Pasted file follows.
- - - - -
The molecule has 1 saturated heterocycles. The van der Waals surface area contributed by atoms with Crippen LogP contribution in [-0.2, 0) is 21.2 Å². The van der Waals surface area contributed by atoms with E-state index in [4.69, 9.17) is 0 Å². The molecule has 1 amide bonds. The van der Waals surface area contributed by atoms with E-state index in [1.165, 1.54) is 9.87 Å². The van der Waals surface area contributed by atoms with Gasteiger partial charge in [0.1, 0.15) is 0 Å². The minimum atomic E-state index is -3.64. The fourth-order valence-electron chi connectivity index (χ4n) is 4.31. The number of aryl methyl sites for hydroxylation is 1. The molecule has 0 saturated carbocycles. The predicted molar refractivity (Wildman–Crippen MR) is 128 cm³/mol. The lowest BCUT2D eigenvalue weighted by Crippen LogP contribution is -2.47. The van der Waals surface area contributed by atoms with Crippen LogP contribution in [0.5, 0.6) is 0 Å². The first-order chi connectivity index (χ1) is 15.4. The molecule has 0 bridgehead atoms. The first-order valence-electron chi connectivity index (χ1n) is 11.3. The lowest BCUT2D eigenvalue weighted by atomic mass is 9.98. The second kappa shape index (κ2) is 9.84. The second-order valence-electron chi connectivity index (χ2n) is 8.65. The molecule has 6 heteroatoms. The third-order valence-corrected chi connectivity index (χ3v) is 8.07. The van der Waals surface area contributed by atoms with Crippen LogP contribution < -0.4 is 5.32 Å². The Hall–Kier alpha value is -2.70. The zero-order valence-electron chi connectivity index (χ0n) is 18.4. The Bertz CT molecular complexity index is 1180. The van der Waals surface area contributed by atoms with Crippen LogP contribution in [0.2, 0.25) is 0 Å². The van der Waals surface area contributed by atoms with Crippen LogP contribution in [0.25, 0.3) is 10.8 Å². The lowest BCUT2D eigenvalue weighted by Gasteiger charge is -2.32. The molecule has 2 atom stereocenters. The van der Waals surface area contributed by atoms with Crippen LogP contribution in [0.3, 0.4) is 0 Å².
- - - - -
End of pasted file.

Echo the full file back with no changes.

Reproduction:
The molecule has 1 saturated heterocycles. The van der Waals surface area contributed by atoms with Crippen LogP contribution in [-0.2, 0) is 21.2 Å². The van der Waals surface area contributed by atoms with E-state index in [4.69, 9.17) is 0 Å². The molecule has 1 amide bonds. The van der Waals surface area contributed by atoms with E-state index in [1.165, 1.54) is 9.87 Å². The van der Waals surface area contributed by atoms with Gasteiger partial charge in [0.1, 0.15) is 0 Å². The minimum atomic E-state index is -3.64. The fourth-order valence-electron chi connectivity index (χ4n) is 4.31. The number of aryl methyl sites for hydroxylation is 1. The molecule has 0 saturated carbocycles. The predicted molar refractivity (Wildman–Crippen MR) is 128 cm³/mol. The lowest BCUT2D eigenvalue weighted by Crippen LogP contribution is -2.47. The van der Waals surface area contributed by atoms with Crippen LogP contribution in [0.5, 0.6) is 0 Å². The first-order chi connectivity index (χ1) is 15.4. The molecule has 0 bridgehead atoms. The first-order valence-electron chi connectivity index (χ1n) is 11.3. The lowest BCUT2D eigenvalue weighted by atomic mass is 9.98. The second kappa shape index (κ2) is 9.84. The second-order valence-electron chi connectivity index (χ2n) is 8.65. The molecule has 6 heteroatoms. The third-order valence-corrected chi connectivity index (χ3v) is 8.07. The van der Waals surface area contributed by atoms with Crippen LogP contribution < -0.4 is 5.32 Å². The Hall–Kier alpha value is -2.70. The zero-order valence-electron chi connectivity index (χ0n) is 18.4. The Bertz CT molecular complexity index is 1180. The van der Waals surface area contributed by atoms with Crippen LogP contribution in [0.2, 0.25) is 0 Å². The van der Waals surface area contributed by atoms with Crippen LogP contribution in [0.25, 0.3) is 10.8 Å². The lowest BCUT2D eigenvalue weighted by Gasteiger charge is -2.32. The molecule has 2 atom stereocenters. The van der Waals surface area contributed by atoms with Crippen LogP contribution in [0.3, 0.4) is 0 Å².